BERLIN, Aug. 20 (Xinhua) -- Economic growth in Germany is likely to weaken slightly over the course of the summer, an official report published on Monday by the German Central Bank (Bundesbank) warns.
According to the Bundesbank experts, Germany will remain on a "solid path of growth" in throughout the current summer. Nevertheless, the Frankfurt-based institution noted that the pace of expansion "could be lower than during the average of the first half of the year". Gross domestic product (GDP) increased by 0.4 percent and 0.5 percent in the first (Q1) and second (Q2) of 2018 respectively.
The anticipated weakening economic momentum was attributed in the report to a decline in new industrial orders during Q3. Although the outstanding volume of orders in the German manufacturing sector remained unusually high, this circumstance in combination with difficulties experienced by carmakers in adopting the new Worldwide harmonized Light vehicles Test Procedure (WLPT) was likely to weigh on industrial output.
By contrast, however, the Bundesbank expressed optimism that strong German consumer spending would continue to support further GDP growth. "Private consumption is likely to benefit from the excellent labor market situation and recent wage increases, thus retaining its role as an important pillar of growth for the German economy," the report read.
Looking forward, the German ministry of finance has recently pointed to the still uncertain outcome of "Brexit" negotiations between the EU and Britain, the protectionist trade policies of U.S. President Donald Trump and the ongoing currency crisis in Turkey as potential risks to the country's growth trajectory.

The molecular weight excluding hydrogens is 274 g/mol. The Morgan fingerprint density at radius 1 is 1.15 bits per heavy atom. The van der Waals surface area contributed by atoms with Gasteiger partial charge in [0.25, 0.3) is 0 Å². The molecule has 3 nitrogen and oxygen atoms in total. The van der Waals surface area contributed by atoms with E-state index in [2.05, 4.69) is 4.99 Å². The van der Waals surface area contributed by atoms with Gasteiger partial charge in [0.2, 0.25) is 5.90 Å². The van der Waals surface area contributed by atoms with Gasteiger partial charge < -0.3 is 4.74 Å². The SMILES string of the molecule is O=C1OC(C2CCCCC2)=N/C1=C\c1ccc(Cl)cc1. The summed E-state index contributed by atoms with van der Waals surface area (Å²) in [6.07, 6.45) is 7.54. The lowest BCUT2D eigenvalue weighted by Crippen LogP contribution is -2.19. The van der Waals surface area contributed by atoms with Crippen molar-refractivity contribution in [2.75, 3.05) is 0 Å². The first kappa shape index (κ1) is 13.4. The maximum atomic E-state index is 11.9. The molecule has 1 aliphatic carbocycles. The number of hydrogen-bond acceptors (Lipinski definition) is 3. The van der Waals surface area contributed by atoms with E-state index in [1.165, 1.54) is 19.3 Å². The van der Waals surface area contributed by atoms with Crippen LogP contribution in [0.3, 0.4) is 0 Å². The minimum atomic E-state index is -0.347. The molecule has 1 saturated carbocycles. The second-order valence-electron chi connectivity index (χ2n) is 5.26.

The Bundesbank further highlighted on Monday that low interest rates and an uptick in inflation in Germany had resulted in the first negative real annual return (minus 0.8 percent) on assets experienced by the country's savers in six years during Q1 2018.
For the combative Bundesbank President Jens Weidmann, early signs of falling private household wealth due to negative real interest rates were indicative that the ultra-loose monetary policy of the European Central Bank (ECB) is no longer appropriate for the shared currency area. Although the ECB already announced that it would gradually exit its bond purchasing program as the eurozone economy recovers, Weidmann's institute has repeatedly criticized what it perceives as the excessively slow pace of a return to tighter monetary policy.